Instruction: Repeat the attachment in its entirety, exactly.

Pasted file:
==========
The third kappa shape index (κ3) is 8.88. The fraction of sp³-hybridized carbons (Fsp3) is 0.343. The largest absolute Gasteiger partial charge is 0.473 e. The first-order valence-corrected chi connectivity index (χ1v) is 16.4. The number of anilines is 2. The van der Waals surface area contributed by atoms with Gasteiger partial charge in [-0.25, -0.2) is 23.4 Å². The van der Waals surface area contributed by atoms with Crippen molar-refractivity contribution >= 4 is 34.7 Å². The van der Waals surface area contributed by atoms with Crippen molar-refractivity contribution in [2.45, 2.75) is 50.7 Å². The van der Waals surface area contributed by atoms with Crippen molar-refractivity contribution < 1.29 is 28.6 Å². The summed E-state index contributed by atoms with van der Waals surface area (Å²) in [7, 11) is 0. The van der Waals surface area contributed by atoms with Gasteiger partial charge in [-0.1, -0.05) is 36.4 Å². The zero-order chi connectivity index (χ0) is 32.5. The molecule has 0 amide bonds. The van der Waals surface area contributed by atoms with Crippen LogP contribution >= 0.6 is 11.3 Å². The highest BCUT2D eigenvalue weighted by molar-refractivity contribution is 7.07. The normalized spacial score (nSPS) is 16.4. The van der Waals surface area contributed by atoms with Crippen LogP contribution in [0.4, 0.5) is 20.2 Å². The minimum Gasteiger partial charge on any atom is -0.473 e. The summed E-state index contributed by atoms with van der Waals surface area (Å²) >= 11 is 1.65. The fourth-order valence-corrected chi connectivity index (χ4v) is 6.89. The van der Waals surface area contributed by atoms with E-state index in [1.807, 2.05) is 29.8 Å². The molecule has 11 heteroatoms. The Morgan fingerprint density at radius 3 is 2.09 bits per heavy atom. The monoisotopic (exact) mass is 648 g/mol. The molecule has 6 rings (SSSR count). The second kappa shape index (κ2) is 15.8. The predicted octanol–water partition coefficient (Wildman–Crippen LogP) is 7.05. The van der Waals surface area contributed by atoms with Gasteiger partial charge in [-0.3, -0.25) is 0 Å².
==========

The third kappa shape index (κ3) is 8.88. The fraction of sp³-hybridized carbons (Fsp3) is 0.343. The largest absolute Gasteiger partial charge is 0.473 e. The first-order valence-corrected chi connectivity index (χ1v) is 16.4. The number of anilines is 2. The van der Waals surface area contributed by atoms with Gasteiger partial charge in [-0.25, -0.2) is 23.4 Å². The van der Waals surface area contributed by atoms with Crippen molar-refractivity contribution >= 4 is 34.7 Å². The van der Waals surface area contributed by atoms with Crippen molar-refractivity contribution in [2.45, 2.75) is 50.7 Å². The van der Waals surface area contributed by atoms with Crippen molar-refractivity contribution < 1.29 is 28.6 Å². The summed E-state index contributed by atoms with van der Waals surface area (Å²) in [7, 11) is 0. The van der Waals surface area contributed by atoms with Gasteiger partial charge in [-0.1, -0.05) is 36.4 Å². The zero-order chi connectivity index (χ0) is 32.5. The molecule has 0 amide bonds. The van der Waals surface area contributed by atoms with Crippen LogP contribution >= 0.6 is 11.3 Å². The highest BCUT2D eigenvalue weighted by molar-refractivity contribution is 7.07. The normalized spacial score (nSPS) is 16.4. The van der Waals surface area contributed by atoms with Crippen LogP contribution in [0.4, 0.5) is 20.2 Å². The minimum Gasteiger partial charge on any atom is -0.473 e. The summed E-state index contributed by atoms with van der Waals surface area (Å²) >= 11 is 1.65. The fourth-order valence-corrected chi connectivity index (χ4v) is 6.89. The van der Waals surface area contributed by atoms with E-state index in [1.807, 2.05) is 29.8 Å². The molecule has 11 heteroatoms. The Morgan fingerprint density at radius 3 is 2.09 bits per heavy atom. The monoisotopic (exact) mass is 648 g/mol. The molecule has 6 rings (SSSR count). The second kappa shape index (κ2) is 15.8. The predicted octanol–water partition coefficient (Wildman–Crippen LogP) is 7.05. The van der Waals surface area contributed by atoms with Gasteiger partial charge in [-0.3, -0.25) is 0 Å².